For Back-to-School season, we’re taking a look at different parenting styles and philosophies. Last time we examined Helicopter Parenting. This time, we’re taking on the Free-Range Kids.
Remember the good old days, when children played outside – unsupervised – and that was okay as long as they showed up for dinner or when the streetlights came on? People love to reminisce about those happier, simpler times, but many of us who remember having those experiences ourselves are reluctant to allow our own children that same level of freedom.
The term Free-Range Kids comes from the blog started by the New York woman dubbed “America’s Worst Mom” for allowing her nine-year-old son to ride the subway unaccompanied. Lenore Skenazy takes the position that allowing kids the opportunity to exert their independence once in awhile is good for everyone, particularly the kids. She uses the term to communicate the idea that our kids are not in constant danger, and that efforts to protect them from every possible threat, no matter how unlikely, are actually harming them – or at least cheating them out of a fully lived childhood.
“I think kids deserve to be outside. I think they can play in the park with each other without us hovering. I think they can walk to school… I think that we are over-estimating danger and underestimating our kids almost all the time. Fear is keeping our kids inside… helpless, indoors, bored, fat, diabetic, depressed,” she said in a recent interview on The Daily Show. (Skenazy, 2015)
In fact, according to the FBI, crimes of all types have declined steadily over the past 20 years. (FBI, n.d.) Newsweek reported that, according to the Justice Department, the odds of a child being abducted by a stranger are one in a million (Newsweek Staff, 2008). So why are parents today so protective?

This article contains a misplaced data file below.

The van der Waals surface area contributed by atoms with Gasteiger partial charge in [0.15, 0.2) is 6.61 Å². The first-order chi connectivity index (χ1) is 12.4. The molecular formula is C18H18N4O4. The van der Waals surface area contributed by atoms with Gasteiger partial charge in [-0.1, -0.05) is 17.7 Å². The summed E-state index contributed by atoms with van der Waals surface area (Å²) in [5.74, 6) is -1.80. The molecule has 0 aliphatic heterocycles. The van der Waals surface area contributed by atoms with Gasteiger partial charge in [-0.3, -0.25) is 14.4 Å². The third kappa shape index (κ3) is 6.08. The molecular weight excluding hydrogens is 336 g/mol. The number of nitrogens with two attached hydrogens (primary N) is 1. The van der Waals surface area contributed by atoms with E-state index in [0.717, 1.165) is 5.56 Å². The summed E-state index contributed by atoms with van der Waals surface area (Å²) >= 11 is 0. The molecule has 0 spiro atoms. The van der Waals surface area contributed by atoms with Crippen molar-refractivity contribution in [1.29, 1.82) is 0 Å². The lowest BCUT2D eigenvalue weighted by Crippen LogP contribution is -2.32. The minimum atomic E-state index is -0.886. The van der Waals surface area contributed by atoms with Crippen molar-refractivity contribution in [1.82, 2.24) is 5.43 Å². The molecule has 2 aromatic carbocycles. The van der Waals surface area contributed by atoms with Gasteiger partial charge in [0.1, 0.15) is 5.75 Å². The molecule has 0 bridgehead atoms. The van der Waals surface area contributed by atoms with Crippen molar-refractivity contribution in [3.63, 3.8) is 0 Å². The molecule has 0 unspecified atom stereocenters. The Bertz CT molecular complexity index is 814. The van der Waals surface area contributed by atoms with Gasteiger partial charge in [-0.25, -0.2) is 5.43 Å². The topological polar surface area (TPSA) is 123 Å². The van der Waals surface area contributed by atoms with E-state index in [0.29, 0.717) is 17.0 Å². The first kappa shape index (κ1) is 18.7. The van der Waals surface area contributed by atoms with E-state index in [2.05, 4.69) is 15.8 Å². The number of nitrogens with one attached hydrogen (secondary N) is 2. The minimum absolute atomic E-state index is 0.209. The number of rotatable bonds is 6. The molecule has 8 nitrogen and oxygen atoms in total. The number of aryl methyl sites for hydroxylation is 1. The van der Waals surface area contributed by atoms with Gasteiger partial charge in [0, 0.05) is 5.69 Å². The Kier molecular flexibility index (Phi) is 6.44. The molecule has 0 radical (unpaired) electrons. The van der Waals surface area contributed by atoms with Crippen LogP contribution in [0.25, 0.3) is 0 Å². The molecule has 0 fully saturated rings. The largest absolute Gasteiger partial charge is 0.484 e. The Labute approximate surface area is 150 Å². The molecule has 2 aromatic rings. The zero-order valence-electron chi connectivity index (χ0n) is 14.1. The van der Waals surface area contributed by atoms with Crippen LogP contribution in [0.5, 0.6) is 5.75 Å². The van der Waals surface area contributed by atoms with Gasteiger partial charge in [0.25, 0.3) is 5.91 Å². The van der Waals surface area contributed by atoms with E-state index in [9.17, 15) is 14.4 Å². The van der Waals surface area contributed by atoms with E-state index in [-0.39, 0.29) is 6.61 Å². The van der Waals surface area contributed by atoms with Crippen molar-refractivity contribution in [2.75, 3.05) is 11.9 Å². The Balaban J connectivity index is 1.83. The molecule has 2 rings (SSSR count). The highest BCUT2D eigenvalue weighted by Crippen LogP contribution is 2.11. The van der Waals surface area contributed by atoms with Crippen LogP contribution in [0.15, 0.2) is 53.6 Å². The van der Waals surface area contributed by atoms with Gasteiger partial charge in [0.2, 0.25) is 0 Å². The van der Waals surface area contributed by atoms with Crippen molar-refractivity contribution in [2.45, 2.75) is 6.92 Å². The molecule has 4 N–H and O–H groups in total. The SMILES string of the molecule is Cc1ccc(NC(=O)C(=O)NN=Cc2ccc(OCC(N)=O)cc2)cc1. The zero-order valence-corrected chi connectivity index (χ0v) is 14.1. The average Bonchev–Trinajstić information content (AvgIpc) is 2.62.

Maybe we are because our lifestyles have changed. We’ve gotten so used to shuttling our kids to organized activities that we forgot what it felt like to have big blocks of down time, to be bored and have to entertain ourselves purely with imagination. Maybe we are because we don’t know our neighbors and, despite the reality, the news reminds us that the world is a scary place where not even a school or a movie theater is guaranteed to be safe.
The idea of free-range parenting is not to raise your kids with no boundaries or to send them out into the world with no skills or guidance. The idea is to give your kids room to experience life on their own, so they learn to make decisions and figure things out for themselves, and gain confidence in their own abilities. Yes, they will make mistakes and things won’t always go smoothly, but that is all part of growing up.
Elizabeth Foy Larsen wrote about her own thought process navigating the free-range waters. Like many parents, she found a balance that works her family and offers tips for others who are unsure about diving in. Here are a few:
- Know Your Kid – If she follows through on tasks, owns up to mistakes and tends to look before she leaps, you’re probably safe saying yes when she asks to ride her bike to the park, have her curfew extended or go to the mall with a friend.
- Practice – Go with your son to the bus stop until he gets the hang of it and tells you he feels comfortable doing it on his own.
- Power Down – If your kids call constantly for your advice, try turning off your cell phone for at least part of the day, to allow them the chance to make independent decisions.